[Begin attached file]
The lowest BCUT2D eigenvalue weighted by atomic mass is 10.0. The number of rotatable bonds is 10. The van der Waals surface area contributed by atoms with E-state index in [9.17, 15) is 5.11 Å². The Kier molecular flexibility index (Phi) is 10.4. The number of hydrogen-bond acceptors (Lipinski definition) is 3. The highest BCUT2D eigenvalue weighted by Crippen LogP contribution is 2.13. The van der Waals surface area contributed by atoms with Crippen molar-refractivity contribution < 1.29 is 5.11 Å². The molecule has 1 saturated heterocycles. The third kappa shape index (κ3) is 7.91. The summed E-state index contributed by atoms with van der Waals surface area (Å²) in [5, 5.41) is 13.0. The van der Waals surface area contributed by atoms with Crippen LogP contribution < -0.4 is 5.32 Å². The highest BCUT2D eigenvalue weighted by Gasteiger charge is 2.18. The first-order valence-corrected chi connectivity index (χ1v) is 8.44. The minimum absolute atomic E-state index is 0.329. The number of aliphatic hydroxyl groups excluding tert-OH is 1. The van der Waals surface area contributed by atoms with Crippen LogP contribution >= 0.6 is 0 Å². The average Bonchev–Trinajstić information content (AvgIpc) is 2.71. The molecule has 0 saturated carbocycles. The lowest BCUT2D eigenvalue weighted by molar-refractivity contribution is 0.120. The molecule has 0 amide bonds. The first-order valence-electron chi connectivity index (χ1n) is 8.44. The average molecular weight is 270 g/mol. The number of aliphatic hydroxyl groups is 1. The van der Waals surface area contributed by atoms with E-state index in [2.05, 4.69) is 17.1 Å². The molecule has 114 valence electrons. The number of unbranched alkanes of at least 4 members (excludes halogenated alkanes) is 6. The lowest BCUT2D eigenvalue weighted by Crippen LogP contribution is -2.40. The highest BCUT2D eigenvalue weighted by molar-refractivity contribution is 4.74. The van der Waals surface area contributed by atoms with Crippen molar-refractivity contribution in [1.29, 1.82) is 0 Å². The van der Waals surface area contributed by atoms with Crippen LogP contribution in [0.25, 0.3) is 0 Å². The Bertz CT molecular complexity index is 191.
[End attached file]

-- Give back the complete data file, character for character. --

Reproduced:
The lowest BCUT2D eigenvalue weighted by atomic mass is 10.0. The number of rotatable bonds is 10. The van der Waals surface area contributed by atoms with E-state index in [9.17, 15) is 5.11 Å². The Kier molecular flexibility index (Phi) is 10.4. The number of hydrogen-bond acceptors (Lipinski definition) is 3. The highest BCUT2D eigenvalue weighted by Crippen LogP contribution is 2.13. The van der Waals surface area contributed by atoms with Crippen molar-refractivity contribution < 1.29 is 5.11 Å². The molecule has 1 saturated heterocycles. The third kappa shape index (κ3) is 7.91. The summed E-state index contributed by atoms with van der Waals surface area (Å²) in [5, 5.41) is 13.0. The van der Waals surface area contributed by atoms with Crippen LogP contribution < -0.4 is 5.32 Å². The highest BCUT2D eigenvalue weighted by Gasteiger charge is 2.18. The first-order valence-corrected chi connectivity index (χ1v) is 8.44. The minimum absolute atomic E-state index is 0.329. The number of aliphatic hydroxyl groups excluding tert-OH is 1. The van der Waals surface area contributed by atoms with Crippen LogP contribution >= 0.6 is 0 Å². The average Bonchev–Trinajstić information content (AvgIpc) is 2.71. The molecule has 0 saturated carbocycles. The lowest BCUT2D eigenvalue weighted by molar-refractivity contribution is 0.120. The molecule has 0 amide bonds. The first-order valence-electron chi connectivity index (χ1n) is 8.44. The average molecular weight is 270 g/mol. The number of aliphatic hydroxyl groups is 1. The van der Waals surface area contributed by atoms with E-state index in [2.05, 4.69) is 17.1 Å². The molecule has 114 valence electrons. The number of unbranched alkanes of at least 4 members (excludes halogenated alkanes) is 6. The lowest BCUT2D eigenvalue weighted by Crippen LogP contribution is -2.40. The highest BCUT2D eigenvalue weighted by molar-refractivity contribution is 4.74. The van der Waals surface area contributed by atoms with Crippen molar-refractivity contribution in [1.29, 1.82) is 0 Å². The van der Waals surface area contributed by atoms with Crippen LogP contribution in [0.25, 0.3) is 0 Å². The Bertz CT molecular complexity index is 191.